These days, the building on Diane Disney Miller's mind is San Francisco's Walt Disney Family Museum, opened in 2009. She bubbles with enthusiasm over this recent tribute to her father, Walt, housed in a former Army barracks building in the Presidio.
Still, in a recent conversation, it was easy for Miller, 79, to hark back a decade to the opening of the L.A. structure that had dominated her life and architecture headlines around the world: Walt Disney Concert Hall, a project instigated by a $50-million gift from her mother, Lillian Disney. "It turned out so well, it's a place that people are thrilled to be in," she says. "And it gave me the courage to do the museum."
You won't see Miller's name anywhere on the concert hall's undulating exterior or even inside the building. (She admits with a laugh that she was a little skeptical when Frank Gehry told her he envisioned exterior walls of polished steel.) But there was a time when Miller, the surviving sister of the Disneys' two daughters, held the future of the hall in her reluctant hands.
That time was 1997, when the project was past its fundraising problems and finally back on track. Then crisis hit: Gehry said he would walk off the project when Disney Hall leaders tried to force a plan that would take the job of completing working drawings out of the hands of the architect's firm. Project leaders including then-Mayor Richard Riordan and billionaire philanthropist Eli Broad threw their weight behind the plan because they believed Gehry's firm was too inexperienced to execute the drawings for Disney Hall's all-curves design, even though the firm had executed drawings for the similarly curvy Guggenheim Museum in Bilbao, Spain.
The normally reticent Miller stepped forward and played her trump card. She mandated that the approximate $20 million left from her mother's original gift could not be used unless Gehry's firm remained in charge of the working drawings.
"She was the turning point, definitely," Gehry says now. "I was devastated. I had left the project, and in the next day or two, I got the call" that Miller had made the crucial decision not to go forward without him. "She's an amazing lady and continues to be — for the project, for classical music and for the arts."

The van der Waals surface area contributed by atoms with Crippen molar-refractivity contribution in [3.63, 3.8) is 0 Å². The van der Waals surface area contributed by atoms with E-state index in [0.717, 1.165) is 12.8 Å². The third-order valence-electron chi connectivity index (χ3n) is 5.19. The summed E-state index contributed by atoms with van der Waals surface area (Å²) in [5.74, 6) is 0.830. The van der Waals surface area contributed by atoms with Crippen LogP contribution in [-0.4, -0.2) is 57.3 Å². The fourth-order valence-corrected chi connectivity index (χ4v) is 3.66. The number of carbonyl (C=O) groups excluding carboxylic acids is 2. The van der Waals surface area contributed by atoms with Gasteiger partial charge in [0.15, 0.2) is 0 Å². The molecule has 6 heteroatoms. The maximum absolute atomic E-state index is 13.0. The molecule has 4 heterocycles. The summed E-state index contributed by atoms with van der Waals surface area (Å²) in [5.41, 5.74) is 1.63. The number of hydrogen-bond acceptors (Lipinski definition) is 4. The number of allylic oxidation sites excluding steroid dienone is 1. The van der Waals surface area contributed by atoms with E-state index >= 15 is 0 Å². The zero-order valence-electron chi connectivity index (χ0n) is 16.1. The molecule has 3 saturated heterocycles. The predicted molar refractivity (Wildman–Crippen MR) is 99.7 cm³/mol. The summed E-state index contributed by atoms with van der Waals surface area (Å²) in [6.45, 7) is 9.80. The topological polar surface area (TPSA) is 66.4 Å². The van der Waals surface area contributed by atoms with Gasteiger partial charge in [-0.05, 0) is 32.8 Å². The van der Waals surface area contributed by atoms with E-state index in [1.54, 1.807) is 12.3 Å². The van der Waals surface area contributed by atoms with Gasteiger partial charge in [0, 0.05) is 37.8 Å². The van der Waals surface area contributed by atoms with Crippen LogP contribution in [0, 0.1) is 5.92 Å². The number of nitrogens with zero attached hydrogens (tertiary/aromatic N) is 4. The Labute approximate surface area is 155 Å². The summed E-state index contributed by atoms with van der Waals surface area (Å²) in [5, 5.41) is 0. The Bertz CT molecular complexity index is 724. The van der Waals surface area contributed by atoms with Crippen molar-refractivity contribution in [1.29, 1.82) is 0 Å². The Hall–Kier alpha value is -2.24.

Miller, speaking from her family winery Silverado Vineyards in Napa, Calif., recalls the crisis moment as "very depressing — it was, 'What to do? Where to go?'" Not surprisingly, she sidesteps taking credit for the turnaround. "I think it was the support of the architecture establishment of the world, and the Philharmonic — the music world that wanted to see this hall, wanted to see Frank Gehry build this hall."
Her action solidified a friendship with Gehry that endures to this day. She lauds the architect for being able to translate Lillian Disney's homespun, traditional tastes into a landmark of contemporary architecture. Miller recalls that her mother once told her: "I want it to look like a little brick church, covered with vines." Miller dutifully relayed this information to Gehry and one of the project's leaders, developer Fred Nicholas.
"Fred Nicholas said, 'It ain't going to look like that,'" Miller says with a chuckle. "But Frank said: 'I know exactly what she means, she wants it to be warm and welcoming' … he understood her, he really did." Gehry named the colorful pattern of the concert hall's seats and carpet "Lillian." Lilly (as she was called) Disney died in 1997 at age 98.
Standing in front of shiny Disney Hall on a summer day, "it can get really hot," Miller admits. Other than that, she has no complaints. "Frank built a hall for the music, and for the musicians, not for architects and critics," she says.
"I wanted something that would bear my father's name, that would come from his wealth but not be commercial. That would be just a wonderful thing for the city, for the spirit, for the soul. I think we achieved that. When I say we — Frank has achieved that."